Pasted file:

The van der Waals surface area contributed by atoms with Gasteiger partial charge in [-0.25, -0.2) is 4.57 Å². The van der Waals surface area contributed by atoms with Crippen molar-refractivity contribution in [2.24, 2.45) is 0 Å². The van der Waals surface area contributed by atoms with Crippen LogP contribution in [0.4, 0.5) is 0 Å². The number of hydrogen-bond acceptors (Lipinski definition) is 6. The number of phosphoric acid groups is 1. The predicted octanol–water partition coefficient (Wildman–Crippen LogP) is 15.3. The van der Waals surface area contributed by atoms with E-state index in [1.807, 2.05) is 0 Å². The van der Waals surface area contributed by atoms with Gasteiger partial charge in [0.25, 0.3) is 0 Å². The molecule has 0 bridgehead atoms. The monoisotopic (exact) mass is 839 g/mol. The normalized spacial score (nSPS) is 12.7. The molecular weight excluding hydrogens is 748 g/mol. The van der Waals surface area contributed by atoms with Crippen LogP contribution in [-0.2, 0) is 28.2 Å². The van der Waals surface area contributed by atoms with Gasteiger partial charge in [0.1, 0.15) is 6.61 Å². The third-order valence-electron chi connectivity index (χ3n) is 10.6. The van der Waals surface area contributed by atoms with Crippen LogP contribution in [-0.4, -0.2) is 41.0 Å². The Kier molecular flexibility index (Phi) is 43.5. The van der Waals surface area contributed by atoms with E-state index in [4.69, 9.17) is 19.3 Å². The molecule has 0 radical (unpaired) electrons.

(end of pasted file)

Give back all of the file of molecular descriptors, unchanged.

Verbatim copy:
The van der Waals surface area contributed by atoms with Gasteiger partial charge in [-0.25, -0.2) is 4.57 Å². The van der Waals surface area contributed by atoms with Crippen molar-refractivity contribution in [2.24, 2.45) is 0 Å². The van der Waals surface area contributed by atoms with Crippen LogP contribution in [0.4, 0.5) is 0 Å². The number of hydrogen-bond acceptors (Lipinski definition) is 6. The number of phosphoric acid groups is 1. The predicted octanol–water partition coefficient (Wildman–Crippen LogP) is 15.3. The van der Waals surface area contributed by atoms with E-state index in [1.807, 2.05) is 0 Å². The van der Waals surface area contributed by atoms with Gasteiger partial charge in [0.25, 0.3) is 0 Å². The molecule has 0 bridgehead atoms. The monoisotopic (exact) mass is 839 g/mol. The normalized spacial score (nSPS) is 12.7. The molecular weight excluding hydrogens is 748 g/mol. The van der Waals surface area contributed by atoms with Crippen LogP contribution in [-0.2, 0) is 28.2 Å². The van der Waals surface area contributed by atoms with Gasteiger partial charge in [0.1, 0.15) is 6.61 Å². The third-order valence-electron chi connectivity index (χ3n) is 10.6. The van der Waals surface area contributed by atoms with Crippen LogP contribution in [-0.4, -0.2) is 41.0 Å². The Kier molecular flexibility index (Phi) is 43.5. The van der Waals surface area contributed by atoms with E-state index in [4.69, 9.17) is 19.3 Å². The molecule has 0 radical (unpaired) electrons.